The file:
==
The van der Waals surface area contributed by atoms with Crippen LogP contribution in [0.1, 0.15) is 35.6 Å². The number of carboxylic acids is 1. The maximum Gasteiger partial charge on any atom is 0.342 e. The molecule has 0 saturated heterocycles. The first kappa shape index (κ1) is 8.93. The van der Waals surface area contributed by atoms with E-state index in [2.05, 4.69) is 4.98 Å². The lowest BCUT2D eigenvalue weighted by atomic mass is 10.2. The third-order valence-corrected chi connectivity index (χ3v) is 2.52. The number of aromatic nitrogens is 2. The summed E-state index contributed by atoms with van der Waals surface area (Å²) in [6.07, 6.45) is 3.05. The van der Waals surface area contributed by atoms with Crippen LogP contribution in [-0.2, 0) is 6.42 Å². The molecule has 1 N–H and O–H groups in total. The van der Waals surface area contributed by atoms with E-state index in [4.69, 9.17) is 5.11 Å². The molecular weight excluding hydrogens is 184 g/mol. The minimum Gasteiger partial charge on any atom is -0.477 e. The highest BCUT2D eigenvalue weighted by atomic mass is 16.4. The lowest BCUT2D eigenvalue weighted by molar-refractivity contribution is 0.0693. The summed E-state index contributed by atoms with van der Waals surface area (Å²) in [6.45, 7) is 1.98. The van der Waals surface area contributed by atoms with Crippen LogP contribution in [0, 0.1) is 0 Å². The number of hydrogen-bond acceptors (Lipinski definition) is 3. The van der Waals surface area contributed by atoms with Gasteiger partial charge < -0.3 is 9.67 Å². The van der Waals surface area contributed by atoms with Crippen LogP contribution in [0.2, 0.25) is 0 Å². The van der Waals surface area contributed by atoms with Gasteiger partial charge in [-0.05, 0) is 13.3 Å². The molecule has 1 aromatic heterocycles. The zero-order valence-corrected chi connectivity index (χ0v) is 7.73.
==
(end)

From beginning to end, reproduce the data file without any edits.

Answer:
The van der Waals surface area contributed by atoms with Crippen LogP contribution in [0.1, 0.15) is 35.6 Å². The number of carboxylic acids is 1. The maximum Gasteiger partial charge on any atom is 0.342 e. The molecule has 0 saturated heterocycles. The first kappa shape index (κ1) is 8.93. The van der Waals surface area contributed by atoms with E-state index in [2.05, 4.69) is 4.98 Å². The lowest BCUT2D eigenvalue weighted by atomic mass is 10.2. The third-order valence-corrected chi connectivity index (χ3v) is 2.52. The number of aromatic nitrogens is 2. The summed E-state index contributed by atoms with van der Waals surface area (Å²) in [6.07, 6.45) is 3.05. The van der Waals surface area contributed by atoms with Crippen LogP contribution in [-0.2, 0) is 6.42 Å². The molecule has 1 N–H and O–H groups in total. The van der Waals surface area contributed by atoms with E-state index in [4.69, 9.17) is 5.11 Å². The molecular weight excluding hydrogens is 184 g/mol. The minimum Gasteiger partial charge on any atom is -0.477 e. The highest BCUT2D eigenvalue weighted by atomic mass is 16.4. The lowest BCUT2D eigenvalue weighted by molar-refractivity contribution is 0.0693. The summed E-state index contributed by atoms with van der Waals surface area (Å²) in [6.45, 7) is 1.98. The van der Waals surface area contributed by atoms with Crippen LogP contribution in [0, 0.1) is 0 Å². The number of hydrogen-bond acceptors (Lipinski definition) is 3. The van der Waals surface area contributed by atoms with Gasteiger partial charge < -0.3 is 9.67 Å². The van der Waals surface area contributed by atoms with Crippen LogP contribution in [0.2, 0.25) is 0 Å². The van der Waals surface area contributed by atoms with Gasteiger partial charge in [-0.05, 0) is 13.3 Å². The molecule has 1 aromatic heterocycles. The zero-order valence-corrected chi connectivity index (χ0v) is 7.73.